The similarity of sound between Dommoc and Dunwich may be misleading. Dommoc is a difficult name to construe, but could derive from the Latin dominicum, a church, possibly in an Irish-assimilated form domnhac, as Fletcher notes. The name Dunwich (in c. 1200 Donewic or Donewiz) should mean the wic (market, possibly from vicus, often riverine or estuarine) at the hill. The important wic names of Ipswich and Norwich are comparable. If the name Dommoc became Dunwich, its original meaning was lost in the shift and a different etymological structure was adopted to explain and replace it, between the tenth and twelfth centuries.

There was no known church dedicated to Saint Felix at Dunwich, but that is no objection since the founder could not have commemorated himself and would likely have made an apostolic dedication. Dunwich was thriving at Domesday, but following sea encroachments many of its ecclesiastical possessions were granted to the rising Priory of Eye in north Suffolk. The seal-matrix of the last-known bishop of Dommoc, Ethilwald, was discovered about two hundred years ago at Eye. Eye also possessed in post-mediaeval times a book now lost, known as the 'Red Book of Eye', written in Lombardic majuscule and presumably with purple-stained pages, reputed to have belonged to Saint Felix. These may have reached Eye from Dunwich, but they might also have been taken to Hoxne, close to Eye, during the tenth or eleventh centuries from any centre in East Anglia, when Hoxne was temporarily the episcopal seat.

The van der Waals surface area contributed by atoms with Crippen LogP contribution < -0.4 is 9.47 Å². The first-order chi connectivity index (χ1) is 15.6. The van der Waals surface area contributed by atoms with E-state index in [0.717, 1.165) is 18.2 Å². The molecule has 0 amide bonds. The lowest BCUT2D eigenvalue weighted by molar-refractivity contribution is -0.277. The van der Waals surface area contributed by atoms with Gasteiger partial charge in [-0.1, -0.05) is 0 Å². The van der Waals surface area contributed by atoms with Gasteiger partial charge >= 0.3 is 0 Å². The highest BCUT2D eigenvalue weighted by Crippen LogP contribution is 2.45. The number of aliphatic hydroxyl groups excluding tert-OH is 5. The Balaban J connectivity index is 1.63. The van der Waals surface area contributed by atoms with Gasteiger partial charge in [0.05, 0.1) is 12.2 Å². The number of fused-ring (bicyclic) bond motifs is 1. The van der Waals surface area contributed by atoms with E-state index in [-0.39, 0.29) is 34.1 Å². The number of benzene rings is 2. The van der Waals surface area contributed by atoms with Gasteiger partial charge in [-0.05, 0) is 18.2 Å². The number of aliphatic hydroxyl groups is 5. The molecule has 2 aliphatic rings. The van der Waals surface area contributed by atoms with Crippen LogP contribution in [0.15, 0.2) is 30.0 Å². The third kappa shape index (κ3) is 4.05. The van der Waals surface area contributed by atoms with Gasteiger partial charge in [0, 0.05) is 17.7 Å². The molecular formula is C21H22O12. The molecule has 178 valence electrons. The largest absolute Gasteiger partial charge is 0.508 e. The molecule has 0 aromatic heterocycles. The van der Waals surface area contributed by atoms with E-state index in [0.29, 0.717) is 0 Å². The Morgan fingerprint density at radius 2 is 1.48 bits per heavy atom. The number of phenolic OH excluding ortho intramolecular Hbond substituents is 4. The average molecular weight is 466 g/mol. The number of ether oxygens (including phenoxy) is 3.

During the fifteenth century, when the Dunwich identification had taken hold, a series of glass windows depicting Saint Fursey, Saint Felix, Saint Etheldreda, and other Anglo-Saxon subjects existed at Blythburgh church, not far from Dunwich. However that site had its own independent Wuffing tradition connected with the grave of King Anna of East Anglia (d. 653), but (conversely) its position at the fordable headwaters of the Blyth estuary, controlling the Blyth and its watershed hinterland suggests the likely existence of a royal dwelling in that neighbourhood in the time of Anna himself, and of Saint Felix. If so, the siting of an episcopal seat at Dunwich would be readily explicable.


The apparent connection between Felixstowe and the name of Felix is suggestive, but the placename Felixstowe is not recorded before the thirteenth century and its origin is disputed. A Stow may be a holy site, but the Domesday name for the Walton fort is Burch, a form of the word Burgh. A priory dedicated to St Felix was founded within the fort at Walton around the end of the eleventh century by Roger Bigod, 1st Earl of Norfolk, who invited monks from Rochester to establish themselves there. During the twelfth century the powerful Bigod family also had a castle at Walton and a separate large residence there (the Manor, or Old Hall), at which King John issued the Ipswich Town Charter in 1200.

The church site at nearby Falkenham (overlooking the river Deben between Hemley and Felixstowe Ferry) may have early Wuffing associations, for it is dedicated to the royal martyr Saint Æthelberht (d. 794). Falkenham was at Domesday a sub-manor or berewick of Walton, and in the time of Archbishop Lanfranc it was claimed by Rochester as one of a group of possessions which had been taken from it into royal keeping during the Viking Wars.